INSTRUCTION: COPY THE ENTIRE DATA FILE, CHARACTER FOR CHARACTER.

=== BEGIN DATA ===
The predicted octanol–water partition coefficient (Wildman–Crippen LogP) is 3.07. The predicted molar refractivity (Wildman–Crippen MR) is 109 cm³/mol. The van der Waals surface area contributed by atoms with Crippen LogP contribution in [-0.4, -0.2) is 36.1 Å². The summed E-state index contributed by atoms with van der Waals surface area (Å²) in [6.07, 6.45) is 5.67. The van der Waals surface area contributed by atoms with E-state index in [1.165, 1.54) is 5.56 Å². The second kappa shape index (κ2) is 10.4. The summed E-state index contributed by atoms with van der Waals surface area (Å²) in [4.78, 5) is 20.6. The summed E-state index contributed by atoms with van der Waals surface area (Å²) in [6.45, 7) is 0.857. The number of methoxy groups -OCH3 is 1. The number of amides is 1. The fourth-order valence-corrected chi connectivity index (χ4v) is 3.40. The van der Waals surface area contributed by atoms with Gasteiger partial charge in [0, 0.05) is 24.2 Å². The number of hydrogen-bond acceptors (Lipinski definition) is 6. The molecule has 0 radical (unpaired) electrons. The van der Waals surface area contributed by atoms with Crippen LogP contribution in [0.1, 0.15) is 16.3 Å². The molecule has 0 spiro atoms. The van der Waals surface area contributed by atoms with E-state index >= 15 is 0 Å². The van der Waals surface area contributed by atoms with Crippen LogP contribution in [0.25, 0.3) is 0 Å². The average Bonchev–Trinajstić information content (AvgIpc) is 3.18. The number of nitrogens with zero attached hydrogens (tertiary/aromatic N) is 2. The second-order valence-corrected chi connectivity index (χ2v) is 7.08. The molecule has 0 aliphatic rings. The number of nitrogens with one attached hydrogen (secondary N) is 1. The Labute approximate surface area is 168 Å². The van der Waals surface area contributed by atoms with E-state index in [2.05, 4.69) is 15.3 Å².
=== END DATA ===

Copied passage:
The predicted octanol–water partition coefficient (Wildman–Crippen LogP) is 3.07. The predicted molar refractivity (Wildman–Crippen MR) is 109 cm³/mol. The van der Waals surface area contributed by atoms with Crippen LogP contribution in [-0.4, -0.2) is 36.1 Å². The summed E-state index contributed by atoms with van der Waals surface area (Å²) in [6.07, 6.45) is 5.67. The van der Waals surface area contributed by atoms with E-state index in [1.165, 1.54) is 5.56 Å². The second kappa shape index (κ2) is 10.4. The summed E-state index contributed by atoms with van der Waals surface area (Å²) in [4.78, 5) is 20.6. The summed E-state index contributed by atoms with van der Waals surface area (Å²) in [6.45, 7) is 0.857. The number of methoxy groups -OCH3 is 1. The number of amides is 1. The fourth-order valence-corrected chi connectivity index (χ4v) is 3.40. The van der Waals surface area contributed by atoms with Gasteiger partial charge in [0, 0.05) is 24.2 Å². The number of hydrogen-bond acceptors (Lipinski definition) is 6. The molecule has 0 radical (unpaired) electrons. The van der Waals surface area contributed by atoms with Crippen LogP contribution in [0.1, 0.15) is 16.3 Å². The molecule has 0 spiro atoms. The van der Waals surface area contributed by atoms with E-state index >= 15 is 0 Å². The van der Waals surface area contributed by atoms with Crippen LogP contribution in [0.25, 0.3) is 0 Å². The average Bonchev–Trinajstić information content (AvgIpc) is 3.18. The number of nitrogens with zero attached hydrogens (tertiary/aromatic N) is 2. The second-order valence-corrected chi connectivity index (χ2v) is 7.08. The molecule has 0 aliphatic rings. The number of nitrogens with one attached hydrogen (secondary N) is 1. The Labute approximate surface area is 168 Å². The van der Waals surface area contributed by atoms with E-state index in [2.05, 4.69) is 15.3 Å².